land of queues

I went to get my visa for Thailand extended. And I can't help but comment on how inefficient the whole system was. First, you queue at the information desk to find out what to do. Then you get a form to fill out and queue for the line where there's actually space to fill it out. Then you queue to get back to the information desk to be told you need to photocopy some pages of your passport, so you can go queue at the photocopy store across the street, all so that you can finally queue again at the information desk to get your official number in the official "queue" for turning in your paperwork.

Oh and of course once you turn in your paper work, you get another number to queue for picking up your passport.

Saturday, December 20, 2008


I just arrived in Phang-Nga. I wasn’t certain I would come here. I heard it was really nice but it’s a little out of my way to Bangkok. Still, I decided it was worth a detour, and so far it hasn’t disappointed. The town is basically set on one main street. On either side, there are souring cliffs and karsts cutting up from the plains. I made plans to do a tour of the nearby national park and a visit to the stilt village of Ko Panyi. This afternoon I made my way to a couple temples and then Tapan Cave (?) and Dragon Temple. The whole town is completely devoid of tourists (or rather western tourists), which is a nice break from the tourism central of Ko Phi Phi and Ao Nang. Prang-Nga seems to draw more local tourists visiting the rather ill-kept “places of the interest”.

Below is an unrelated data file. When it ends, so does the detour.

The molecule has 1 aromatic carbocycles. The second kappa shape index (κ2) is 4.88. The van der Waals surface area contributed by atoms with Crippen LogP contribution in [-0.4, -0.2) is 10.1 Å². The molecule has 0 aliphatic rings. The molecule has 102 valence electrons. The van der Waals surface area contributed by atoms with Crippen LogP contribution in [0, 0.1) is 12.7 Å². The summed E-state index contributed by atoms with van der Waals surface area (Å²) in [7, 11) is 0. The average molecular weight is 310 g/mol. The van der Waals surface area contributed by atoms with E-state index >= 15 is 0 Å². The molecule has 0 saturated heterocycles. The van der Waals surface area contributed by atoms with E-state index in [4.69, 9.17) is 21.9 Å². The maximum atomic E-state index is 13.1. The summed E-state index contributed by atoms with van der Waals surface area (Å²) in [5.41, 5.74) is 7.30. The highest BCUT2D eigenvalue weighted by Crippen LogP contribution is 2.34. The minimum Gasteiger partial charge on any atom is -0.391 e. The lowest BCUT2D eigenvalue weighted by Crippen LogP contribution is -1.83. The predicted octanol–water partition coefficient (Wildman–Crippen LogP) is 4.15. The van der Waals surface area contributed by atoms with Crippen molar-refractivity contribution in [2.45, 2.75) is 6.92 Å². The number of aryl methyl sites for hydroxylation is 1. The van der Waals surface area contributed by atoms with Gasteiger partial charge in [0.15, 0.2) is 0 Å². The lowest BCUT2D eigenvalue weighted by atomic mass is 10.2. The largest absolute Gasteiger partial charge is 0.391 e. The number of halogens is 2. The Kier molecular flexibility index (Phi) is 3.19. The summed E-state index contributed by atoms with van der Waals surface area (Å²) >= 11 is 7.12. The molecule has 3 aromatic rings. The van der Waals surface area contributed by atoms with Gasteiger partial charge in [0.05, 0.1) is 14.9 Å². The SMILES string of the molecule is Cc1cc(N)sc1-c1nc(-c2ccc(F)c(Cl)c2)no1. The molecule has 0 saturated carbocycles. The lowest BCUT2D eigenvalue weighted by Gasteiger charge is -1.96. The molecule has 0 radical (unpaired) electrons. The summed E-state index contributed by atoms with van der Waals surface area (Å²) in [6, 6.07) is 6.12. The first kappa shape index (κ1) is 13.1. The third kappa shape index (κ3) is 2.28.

Anyway, Tapan Cave and Dragon Temple were awesome. Similar to Haw Par Village, Dragon Temple featured morbid figurines of punishment in the afterlife. Such as:

To top it off, a pack of gibbons had taken over the area, hanging out the massive distorted statues, and the place was eerily quiet. There was also a small temple at the top of a cliff that offered some excellent views of the surrounding area.

Other photos:
Full moon rising over the mountain at the river town outside of Taman Negara

Petronas Towers at night:

Petronas Towers from KL or Menara Tower:

Reflection of Kaula Lumpur skyline:

Ton Sai and Pranang

So I arrived at Ton Sai yesterday. Ton Sai is the backpackers beach (basically cheaper and grudgier) in the area, and I actually like the scenery more. The setting is cozier, with massive imposing cliffs surrounding the beach (which is admittedly worse for swimming and sun-bathing, neither of which I particularly cared about). I found a cheap private bungalow in the back of the forest behind the beach. The bungalow is mostly wood and bamboo, and setting is perfect. The woods are filled with birds and animals; the nights quiet and still, except for the sounds of nature.

Ton Sai also has the advantage of being close to Rai Lei and Pranang, two of the nicest beaches in the area (Pranang is actually ranked by many as the second nicest beach in the world). Before visiting Pranang, I took a fairly steep hike and climb up to viewpoint over Rai Lei, and then another climb to this absolutely marvelous lagoon. The trail plunges straight down into this beautifully quiet and cool canyon, insolated from the sounds and chaos of the outside world. The canyon continued down to a crystal clear lagoon, surrounded by massive cliffs on all sides, with stalagmites hanging off the cliff faces.